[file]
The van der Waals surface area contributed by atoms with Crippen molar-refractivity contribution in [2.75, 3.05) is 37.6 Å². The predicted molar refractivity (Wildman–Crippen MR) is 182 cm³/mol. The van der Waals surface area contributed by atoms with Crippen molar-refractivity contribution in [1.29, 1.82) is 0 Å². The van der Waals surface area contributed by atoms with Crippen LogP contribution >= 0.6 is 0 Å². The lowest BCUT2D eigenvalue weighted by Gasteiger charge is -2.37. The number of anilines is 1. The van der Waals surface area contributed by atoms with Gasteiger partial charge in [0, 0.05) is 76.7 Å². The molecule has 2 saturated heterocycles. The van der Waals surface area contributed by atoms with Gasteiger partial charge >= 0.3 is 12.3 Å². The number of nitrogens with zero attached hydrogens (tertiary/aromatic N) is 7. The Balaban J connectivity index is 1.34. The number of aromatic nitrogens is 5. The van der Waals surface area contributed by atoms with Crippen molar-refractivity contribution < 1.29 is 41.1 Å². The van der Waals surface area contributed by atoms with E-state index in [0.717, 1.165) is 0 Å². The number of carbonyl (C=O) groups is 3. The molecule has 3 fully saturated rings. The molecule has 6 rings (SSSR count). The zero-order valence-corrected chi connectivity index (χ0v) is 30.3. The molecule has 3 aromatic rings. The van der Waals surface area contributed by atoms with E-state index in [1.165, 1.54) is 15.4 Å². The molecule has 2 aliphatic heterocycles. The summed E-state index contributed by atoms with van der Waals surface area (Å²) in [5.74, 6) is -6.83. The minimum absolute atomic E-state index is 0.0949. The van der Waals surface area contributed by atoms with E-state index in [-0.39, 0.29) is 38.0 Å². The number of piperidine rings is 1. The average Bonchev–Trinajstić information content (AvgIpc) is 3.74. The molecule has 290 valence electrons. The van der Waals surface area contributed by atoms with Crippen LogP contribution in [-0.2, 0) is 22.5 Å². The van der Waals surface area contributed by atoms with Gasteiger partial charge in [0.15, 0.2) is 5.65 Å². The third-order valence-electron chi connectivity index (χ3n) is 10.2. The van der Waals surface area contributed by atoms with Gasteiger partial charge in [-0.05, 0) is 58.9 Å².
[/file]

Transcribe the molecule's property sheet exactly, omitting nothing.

The van der Waals surface area contributed by atoms with Crippen molar-refractivity contribution in [2.75, 3.05) is 37.6 Å². The predicted molar refractivity (Wildman–Crippen MR) is 182 cm³/mol. The van der Waals surface area contributed by atoms with Crippen molar-refractivity contribution in [1.29, 1.82) is 0 Å². The van der Waals surface area contributed by atoms with Crippen LogP contribution >= 0.6 is 0 Å². The lowest BCUT2D eigenvalue weighted by Gasteiger charge is -2.37. The number of anilines is 1. The van der Waals surface area contributed by atoms with Gasteiger partial charge in [0, 0.05) is 76.7 Å². The molecule has 2 saturated heterocycles. The van der Waals surface area contributed by atoms with Gasteiger partial charge >= 0.3 is 12.3 Å². The number of nitrogens with zero attached hydrogens (tertiary/aromatic N) is 7. The Balaban J connectivity index is 1.34. The number of aromatic nitrogens is 5. The van der Waals surface area contributed by atoms with Crippen molar-refractivity contribution < 1.29 is 41.1 Å². The van der Waals surface area contributed by atoms with E-state index in [0.717, 1.165) is 0 Å². The number of carbonyl (C=O) groups is 3. The molecule has 3 fully saturated rings. The molecule has 6 rings (SSSR count). The zero-order valence-corrected chi connectivity index (χ0v) is 30.3. The molecule has 3 aromatic rings. The van der Waals surface area contributed by atoms with E-state index in [1.165, 1.54) is 15.4 Å². The molecule has 2 aliphatic heterocycles. The summed E-state index contributed by atoms with van der Waals surface area (Å²) in [5.74, 6) is -6.83. The minimum absolute atomic E-state index is 0.0949. The van der Waals surface area contributed by atoms with E-state index in [-0.39, 0.29) is 38.0 Å². The number of piperidine rings is 1. The average Bonchev–Trinajstić information content (AvgIpc) is 3.74. The molecule has 290 valence electrons. The van der Waals surface area contributed by atoms with Crippen LogP contribution in [-0.2, 0) is 22.5 Å². The van der Waals surface area contributed by atoms with Gasteiger partial charge in [0.15, 0.2) is 5.65 Å². The third-order valence-electron chi connectivity index (χ3n) is 10.2. The van der Waals surface area contributed by atoms with Gasteiger partial charge in [-0.05, 0) is 58.9 Å².